The move will make interest rates even more competitive internationally. This will encourage exporters to avail foreign currency loans. Exporters can avail of pre-shipment and post-shipment credit in foreign currency from banks.
RBI also directed banks, located in areas with concentration of exporters, to give this facility due publicity and make it easily accessible to all exporters, including small exporters.
As exporters are eligible to sell their export earnings in the forward market, taking into account the forward premia, the effective interest cost to exporters becomes only two to three per cent, which is internationally highly competitive.
The RBI also directed banks to report to it the maximum and minimum lending rates to exporters, with effect from the fortnight beginning June 15, 2002. This will ensure greater transparency and also encourage banks to continue to provide finance at competitive rates. This information will be placed in public domain.
There is a proposal to deregulate the present ceiling on interest rate on export credit for domestic currency. Linking of domestic interest rates on export credit to PLR has become redundant in the present circumstances, when the effective interest rates are in any case substantially lower than the PLR for exporters. The RBI said that the proposal would be considered after further consultations.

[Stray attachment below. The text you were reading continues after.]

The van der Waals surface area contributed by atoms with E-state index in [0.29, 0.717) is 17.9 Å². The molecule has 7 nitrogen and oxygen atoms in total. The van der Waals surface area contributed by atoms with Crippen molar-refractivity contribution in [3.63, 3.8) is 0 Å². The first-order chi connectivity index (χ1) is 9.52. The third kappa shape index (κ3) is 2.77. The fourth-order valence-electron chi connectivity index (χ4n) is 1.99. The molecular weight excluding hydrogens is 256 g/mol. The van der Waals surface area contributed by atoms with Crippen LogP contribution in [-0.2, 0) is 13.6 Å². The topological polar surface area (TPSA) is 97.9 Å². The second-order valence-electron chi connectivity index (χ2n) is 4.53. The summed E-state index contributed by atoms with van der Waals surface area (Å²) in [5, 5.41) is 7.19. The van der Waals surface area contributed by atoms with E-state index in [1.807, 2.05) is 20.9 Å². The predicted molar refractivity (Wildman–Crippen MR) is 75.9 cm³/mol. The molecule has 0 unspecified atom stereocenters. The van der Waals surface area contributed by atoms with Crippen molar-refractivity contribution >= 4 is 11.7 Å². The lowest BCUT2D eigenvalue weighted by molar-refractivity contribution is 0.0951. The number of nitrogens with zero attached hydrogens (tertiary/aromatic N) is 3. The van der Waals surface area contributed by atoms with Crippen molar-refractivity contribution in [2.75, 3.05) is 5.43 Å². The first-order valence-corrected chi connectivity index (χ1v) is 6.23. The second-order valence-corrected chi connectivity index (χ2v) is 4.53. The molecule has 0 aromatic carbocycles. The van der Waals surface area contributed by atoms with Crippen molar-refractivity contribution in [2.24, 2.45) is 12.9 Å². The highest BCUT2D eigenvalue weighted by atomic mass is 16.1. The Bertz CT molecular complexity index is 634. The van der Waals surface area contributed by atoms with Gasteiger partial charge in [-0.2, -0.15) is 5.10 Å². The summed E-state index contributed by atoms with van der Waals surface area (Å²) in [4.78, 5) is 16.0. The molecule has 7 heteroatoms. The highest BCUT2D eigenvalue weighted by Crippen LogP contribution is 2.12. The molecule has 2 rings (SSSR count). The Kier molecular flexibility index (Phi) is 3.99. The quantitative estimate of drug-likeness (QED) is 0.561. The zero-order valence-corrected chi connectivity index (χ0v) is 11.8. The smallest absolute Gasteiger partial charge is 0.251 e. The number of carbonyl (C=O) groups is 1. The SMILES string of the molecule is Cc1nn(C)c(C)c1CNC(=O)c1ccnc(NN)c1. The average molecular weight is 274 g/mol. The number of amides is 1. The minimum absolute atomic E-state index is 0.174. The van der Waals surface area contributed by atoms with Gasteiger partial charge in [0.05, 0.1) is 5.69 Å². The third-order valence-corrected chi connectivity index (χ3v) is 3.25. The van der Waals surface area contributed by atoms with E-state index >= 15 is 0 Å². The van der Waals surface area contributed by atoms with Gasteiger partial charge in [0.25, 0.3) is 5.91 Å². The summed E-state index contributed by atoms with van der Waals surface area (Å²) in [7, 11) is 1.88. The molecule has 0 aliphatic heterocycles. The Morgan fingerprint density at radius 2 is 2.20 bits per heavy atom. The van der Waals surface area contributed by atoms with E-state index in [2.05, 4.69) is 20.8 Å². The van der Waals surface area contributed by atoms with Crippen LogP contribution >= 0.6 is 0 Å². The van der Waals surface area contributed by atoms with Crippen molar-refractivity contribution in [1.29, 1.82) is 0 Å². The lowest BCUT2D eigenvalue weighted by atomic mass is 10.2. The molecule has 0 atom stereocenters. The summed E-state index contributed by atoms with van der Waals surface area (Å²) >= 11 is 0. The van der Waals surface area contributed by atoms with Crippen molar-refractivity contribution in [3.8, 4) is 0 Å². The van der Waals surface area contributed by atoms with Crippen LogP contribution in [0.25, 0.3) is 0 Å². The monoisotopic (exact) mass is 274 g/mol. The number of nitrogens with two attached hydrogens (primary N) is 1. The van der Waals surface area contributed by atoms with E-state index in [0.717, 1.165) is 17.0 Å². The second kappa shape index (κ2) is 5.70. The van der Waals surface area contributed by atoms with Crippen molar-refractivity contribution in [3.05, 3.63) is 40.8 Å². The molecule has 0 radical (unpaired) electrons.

Banks have also been asked to widely publicise the concessionality in the interest rates for deemed exports and make these available to all eligible exporters. Some exporters have represented that they still did not get the advantage of the concessional rate of interest in the case of deemed exports.
As per the RBI guidelines, banks are permitted to extend rupee pre-shipment and post-supply rupee credit at concessional rate of interest to parties against oders for supplies in respect of deemed exports. Such rupee export credits, both at pre-shipment and post-supply stages, are eligible for refinance from RBI.